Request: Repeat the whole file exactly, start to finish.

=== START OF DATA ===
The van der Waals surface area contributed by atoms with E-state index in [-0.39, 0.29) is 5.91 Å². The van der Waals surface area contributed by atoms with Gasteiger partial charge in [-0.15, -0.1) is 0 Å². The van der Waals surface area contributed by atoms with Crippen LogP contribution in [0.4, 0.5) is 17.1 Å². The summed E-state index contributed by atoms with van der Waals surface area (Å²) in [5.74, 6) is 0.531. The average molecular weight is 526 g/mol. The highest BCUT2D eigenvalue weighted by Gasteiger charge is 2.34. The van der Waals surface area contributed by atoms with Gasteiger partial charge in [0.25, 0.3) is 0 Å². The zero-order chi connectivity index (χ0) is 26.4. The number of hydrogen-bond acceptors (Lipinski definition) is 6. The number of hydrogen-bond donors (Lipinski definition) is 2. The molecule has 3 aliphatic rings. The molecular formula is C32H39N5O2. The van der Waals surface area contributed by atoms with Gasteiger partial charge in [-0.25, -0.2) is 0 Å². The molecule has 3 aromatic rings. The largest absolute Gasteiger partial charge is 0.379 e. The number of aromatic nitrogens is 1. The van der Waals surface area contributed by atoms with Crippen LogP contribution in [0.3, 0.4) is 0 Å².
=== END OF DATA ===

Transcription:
The van der Waals surface area contributed by atoms with E-state index in [-0.39, 0.29) is 5.91 Å². The van der Waals surface area contributed by atoms with Gasteiger partial charge in [-0.15, -0.1) is 0 Å². The van der Waals surface area contributed by atoms with Crippen LogP contribution in [0.4, 0.5) is 17.1 Å². The summed E-state index contributed by atoms with van der Waals surface area (Å²) in [5.74, 6) is 0.531. The average molecular weight is 526 g/mol. The highest BCUT2D eigenvalue weighted by Gasteiger charge is 2.34. The van der Waals surface area contributed by atoms with Gasteiger partial charge in [0.25, 0.3) is 0 Å². The zero-order chi connectivity index (χ0) is 26.4. The number of hydrogen-bond acceptors (Lipinski definition) is 6. The number of hydrogen-bond donors (Lipinski definition) is 2. The molecule has 3 aliphatic rings. The molecular formula is C32H39N5O2. The van der Waals surface area contributed by atoms with Gasteiger partial charge in [-0.25, -0.2) is 0 Å². The molecule has 3 aromatic rings. The largest absolute Gasteiger partial charge is 0.379 e. The number of aromatic nitrogens is 1. The van der Waals surface area contributed by atoms with Crippen LogP contribution in [0.3, 0.4) is 0 Å².